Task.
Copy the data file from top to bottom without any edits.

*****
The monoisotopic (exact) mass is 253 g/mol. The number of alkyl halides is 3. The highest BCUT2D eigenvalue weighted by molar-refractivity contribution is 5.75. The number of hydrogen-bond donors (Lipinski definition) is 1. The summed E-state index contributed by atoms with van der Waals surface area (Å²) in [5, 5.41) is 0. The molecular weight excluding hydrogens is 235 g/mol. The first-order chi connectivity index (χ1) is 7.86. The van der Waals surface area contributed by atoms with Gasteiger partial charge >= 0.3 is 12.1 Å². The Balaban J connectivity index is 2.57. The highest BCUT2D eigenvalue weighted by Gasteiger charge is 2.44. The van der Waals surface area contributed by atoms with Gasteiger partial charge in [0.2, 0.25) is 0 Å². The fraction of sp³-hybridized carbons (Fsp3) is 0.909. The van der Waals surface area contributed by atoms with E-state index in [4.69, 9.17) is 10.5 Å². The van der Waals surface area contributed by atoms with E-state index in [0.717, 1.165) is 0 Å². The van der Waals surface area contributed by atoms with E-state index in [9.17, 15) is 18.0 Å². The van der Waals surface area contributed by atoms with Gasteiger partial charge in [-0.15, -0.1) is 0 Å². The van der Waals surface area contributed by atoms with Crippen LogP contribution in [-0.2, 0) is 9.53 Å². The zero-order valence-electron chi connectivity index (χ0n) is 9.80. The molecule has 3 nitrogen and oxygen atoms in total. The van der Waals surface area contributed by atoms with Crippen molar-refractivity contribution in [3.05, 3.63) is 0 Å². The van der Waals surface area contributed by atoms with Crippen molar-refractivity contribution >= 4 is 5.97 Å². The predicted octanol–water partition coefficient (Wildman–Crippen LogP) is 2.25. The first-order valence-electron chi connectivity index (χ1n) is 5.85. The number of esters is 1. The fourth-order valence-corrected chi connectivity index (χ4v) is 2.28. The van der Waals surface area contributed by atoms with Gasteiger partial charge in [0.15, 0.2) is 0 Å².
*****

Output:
The monoisotopic (exact) mass is 253 g/mol. The number of alkyl halides is 3. The highest BCUT2D eigenvalue weighted by molar-refractivity contribution is 5.75. The number of hydrogen-bond donors (Lipinski definition) is 1. The summed E-state index contributed by atoms with van der Waals surface area (Å²) in [5, 5.41) is 0. The molecular weight excluding hydrogens is 235 g/mol. The first-order chi connectivity index (χ1) is 7.86. The van der Waals surface area contributed by atoms with Gasteiger partial charge >= 0.3 is 12.1 Å². The Balaban J connectivity index is 2.57. The highest BCUT2D eigenvalue weighted by Gasteiger charge is 2.44. The van der Waals surface area contributed by atoms with Gasteiger partial charge in [0.2, 0.25) is 0 Å². The fraction of sp³-hybridized carbons (Fsp3) is 0.909. The van der Waals surface area contributed by atoms with E-state index in [4.69, 9.17) is 10.5 Å². The van der Waals surface area contributed by atoms with E-state index in [0.717, 1.165) is 0 Å². The van der Waals surface area contributed by atoms with E-state index in [9.17, 15) is 18.0 Å². The van der Waals surface area contributed by atoms with Gasteiger partial charge in [-0.15, -0.1) is 0 Å². The van der Waals surface area contributed by atoms with Crippen LogP contribution in [-0.2, 0) is 9.53 Å². The zero-order valence-electron chi connectivity index (χ0n) is 9.80. The molecule has 3 nitrogen and oxygen atoms in total. The van der Waals surface area contributed by atoms with Crippen molar-refractivity contribution in [3.05, 3.63) is 0 Å². The van der Waals surface area contributed by atoms with Crippen molar-refractivity contribution >= 4 is 5.97 Å². The predicted octanol–water partition coefficient (Wildman–Crippen LogP) is 2.25. The first-order valence-electron chi connectivity index (χ1n) is 5.85. The number of esters is 1. The fourth-order valence-corrected chi connectivity index (χ4v) is 2.28. The van der Waals surface area contributed by atoms with Gasteiger partial charge in [0.15, 0.2) is 0 Å².